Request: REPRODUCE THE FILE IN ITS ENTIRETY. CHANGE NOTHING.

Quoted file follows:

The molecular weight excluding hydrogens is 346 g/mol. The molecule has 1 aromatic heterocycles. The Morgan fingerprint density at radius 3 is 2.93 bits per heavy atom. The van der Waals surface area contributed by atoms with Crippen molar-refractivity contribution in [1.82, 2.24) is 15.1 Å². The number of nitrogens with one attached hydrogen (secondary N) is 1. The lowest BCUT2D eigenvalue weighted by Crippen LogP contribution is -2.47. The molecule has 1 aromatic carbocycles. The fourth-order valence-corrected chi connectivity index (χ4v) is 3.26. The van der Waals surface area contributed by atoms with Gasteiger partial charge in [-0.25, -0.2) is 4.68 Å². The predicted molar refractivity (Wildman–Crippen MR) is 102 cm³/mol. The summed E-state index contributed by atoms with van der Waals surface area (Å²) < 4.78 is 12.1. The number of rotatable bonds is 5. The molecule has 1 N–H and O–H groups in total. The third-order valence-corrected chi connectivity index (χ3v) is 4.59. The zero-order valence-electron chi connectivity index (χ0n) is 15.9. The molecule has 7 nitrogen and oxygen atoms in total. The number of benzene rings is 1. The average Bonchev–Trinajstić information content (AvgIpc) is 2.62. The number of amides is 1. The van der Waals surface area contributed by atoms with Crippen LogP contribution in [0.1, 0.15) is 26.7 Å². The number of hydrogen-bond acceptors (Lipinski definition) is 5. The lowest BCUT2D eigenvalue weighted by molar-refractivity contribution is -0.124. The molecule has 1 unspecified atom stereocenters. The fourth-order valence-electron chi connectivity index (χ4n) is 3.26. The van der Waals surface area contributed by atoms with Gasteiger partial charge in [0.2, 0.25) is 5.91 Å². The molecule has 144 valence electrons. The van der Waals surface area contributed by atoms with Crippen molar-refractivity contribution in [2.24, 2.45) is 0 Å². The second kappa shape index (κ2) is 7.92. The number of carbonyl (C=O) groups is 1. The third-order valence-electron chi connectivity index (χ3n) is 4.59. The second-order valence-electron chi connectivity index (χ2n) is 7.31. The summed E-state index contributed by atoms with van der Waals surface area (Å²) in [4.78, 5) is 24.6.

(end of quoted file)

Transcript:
The molecular weight excluding hydrogens is 346 g/mol. The molecule has 1 aromatic heterocycles. The Morgan fingerprint density at radius 3 is 2.93 bits per heavy atom. The van der Waals surface area contributed by atoms with Crippen molar-refractivity contribution in [1.82, 2.24) is 15.1 Å². The number of nitrogens with one attached hydrogen (secondary N) is 1. The lowest BCUT2D eigenvalue weighted by Crippen LogP contribution is -2.47. The molecule has 1 aromatic carbocycles. The fourth-order valence-corrected chi connectivity index (χ4v) is 3.26. The van der Waals surface area contributed by atoms with Gasteiger partial charge in [-0.25, -0.2) is 4.68 Å². The predicted molar refractivity (Wildman–Crippen MR) is 102 cm³/mol. The summed E-state index contributed by atoms with van der Waals surface area (Å²) < 4.78 is 12.1. The number of rotatable bonds is 5. The molecule has 1 N–H and O–H groups in total. The third-order valence-corrected chi connectivity index (χ3v) is 4.59. The zero-order valence-electron chi connectivity index (χ0n) is 15.9. The molecule has 7 nitrogen and oxygen atoms in total. The number of benzene rings is 1. The average Bonchev–Trinajstić information content (AvgIpc) is 2.62. The number of amides is 1. The van der Waals surface area contributed by atoms with Crippen LogP contribution in [0.1, 0.15) is 26.7 Å². The number of hydrogen-bond acceptors (Lipinski definition) is 5. The lowest BCUT2D eigenvalue weighted by molar-refractivity contribution is -0.124. The molecule has 1 unspecified atom stereocenters. The fourth-order valence-electron chi connectivity index (χ4n) is 3.26. The van der Waals surface area contributed by atoms with Gasteiger partial charge in [0.2, 0.25) is 5.91 Å². The molecule has 144 valence electrons. The van der Waals surface area contributed by atoms with Crippen molar-refractivity contribution in [2.24, 2.45) is 0 Å². The second kappa shape index (κ2) is 7.92. The number of carbonyl (C=O) groups is 1. The third-order valence-electron chi connectivity index (χ3n) is 4.59. The second-order valence-electron chi connectivity index (χ2n) is 7.31. The summed E-state index contributed by atoms with van der Waals surface area (Å²) in [4.78, 5) is 24.6.